How global warming increases energy demand

How a warmer climate increases the demand for energy


Global warming and climate change are on the tip of everyone’s tongue. It creeps into our everyday conversations, as well as through the context of legislation at governing level, all over the world. 

It’s become so impactful, that our warming climate is prompting us to change our behavior and adapt in new ways. One way we’re having to adjust is by keeping ourselves cool to reduce cases of heat-related illnesses like heat stroke or dehydration. This is a particularly big concern for businesses that need to keep their workers safe by ensuring employees are working in sufficient conditions. Unsurprisingly, this comes at a cost.

Here’s how our warming climate is causing us to use more energy – something that is only set to increase in the future.

The warming planet

Scientists have linked our warming planet with human activity, with clear evidence to back this up. The Met Office confirmed that 2022 has been the hottest year in the UK on record, with no signs of extreme temperatures like those experienced during the summertime stopping in the near future. The tendency is for extreme weather like this to come in heat waves, where a particular period experiences higher temperatures than normal. As a result, we end up seeking ways to stay cool both at home and in the workplace.

How a hotter climate requires more energy 

Although we associate increased energy usage with staying warm during the winter months, hot weather can be similarly demanding. With record-breaking temperatures being reached, it’s no wonder the population is having to use more energy to maintain cooler and ultimately, safer, temperatures.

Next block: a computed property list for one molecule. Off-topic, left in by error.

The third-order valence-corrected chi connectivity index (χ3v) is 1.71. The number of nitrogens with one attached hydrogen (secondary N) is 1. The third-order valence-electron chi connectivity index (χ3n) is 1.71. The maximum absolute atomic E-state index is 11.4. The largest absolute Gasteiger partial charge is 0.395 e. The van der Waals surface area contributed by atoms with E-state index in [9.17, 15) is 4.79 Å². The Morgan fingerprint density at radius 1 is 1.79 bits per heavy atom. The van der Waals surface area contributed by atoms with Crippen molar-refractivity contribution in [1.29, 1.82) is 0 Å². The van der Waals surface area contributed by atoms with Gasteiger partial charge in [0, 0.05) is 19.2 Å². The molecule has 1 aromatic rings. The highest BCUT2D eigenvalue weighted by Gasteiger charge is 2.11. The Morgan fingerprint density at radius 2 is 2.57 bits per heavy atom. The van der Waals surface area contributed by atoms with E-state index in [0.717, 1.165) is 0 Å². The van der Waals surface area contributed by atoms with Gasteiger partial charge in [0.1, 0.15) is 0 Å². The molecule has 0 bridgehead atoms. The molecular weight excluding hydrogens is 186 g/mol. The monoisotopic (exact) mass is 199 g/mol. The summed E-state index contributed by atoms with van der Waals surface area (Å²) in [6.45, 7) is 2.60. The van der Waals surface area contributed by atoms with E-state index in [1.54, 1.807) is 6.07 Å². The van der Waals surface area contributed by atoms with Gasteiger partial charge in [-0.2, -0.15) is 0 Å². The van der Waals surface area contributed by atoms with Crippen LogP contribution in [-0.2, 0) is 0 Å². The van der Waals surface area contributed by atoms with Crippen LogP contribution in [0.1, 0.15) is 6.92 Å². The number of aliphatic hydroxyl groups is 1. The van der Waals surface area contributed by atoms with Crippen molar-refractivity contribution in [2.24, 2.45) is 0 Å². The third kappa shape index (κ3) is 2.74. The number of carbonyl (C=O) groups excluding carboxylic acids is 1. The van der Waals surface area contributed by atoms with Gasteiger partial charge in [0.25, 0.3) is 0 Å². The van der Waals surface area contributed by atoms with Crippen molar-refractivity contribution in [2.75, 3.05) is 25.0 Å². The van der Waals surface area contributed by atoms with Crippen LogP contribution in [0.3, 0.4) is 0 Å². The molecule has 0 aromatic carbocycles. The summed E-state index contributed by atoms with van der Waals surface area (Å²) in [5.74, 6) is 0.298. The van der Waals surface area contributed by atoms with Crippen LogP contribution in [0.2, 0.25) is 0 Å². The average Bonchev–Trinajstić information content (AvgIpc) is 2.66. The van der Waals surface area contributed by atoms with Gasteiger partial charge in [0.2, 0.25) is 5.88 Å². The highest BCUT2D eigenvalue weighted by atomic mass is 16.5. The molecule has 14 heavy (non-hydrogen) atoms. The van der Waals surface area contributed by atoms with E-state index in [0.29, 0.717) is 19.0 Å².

In countries like the US, it’s common for warm weather in the summertime to peak electricity demand so that people can stay cool, so as the UK experiences similar patterns, this may need to be addressed. On top of this, energy is linked to water systems, as well as hydropower systems. Water cooling during warmer periods requires a significant amount of energy – and at an industrial scale, this can be substantial. 

What this means for UK businesses

Workplaces and even homeowners are turning to appliances like electric fans or more powerful cooling systems, such as air conditioning units, to prevent conditions from becoming unbearable during heatwaves. 

Investments like these are only going to become more necessary as the climate warms. But with this inevitably comes more energy usage and related costs to keep the workplace and customers safe. Some buildings are more susceptible to becoming overheated, so workplaces need to review their approach ahead of intense periods of hot weather. There should also be increased awareness and education on how to spot and limit the impacts of heat-related illnesses, from heat exhaustion to heat stroke.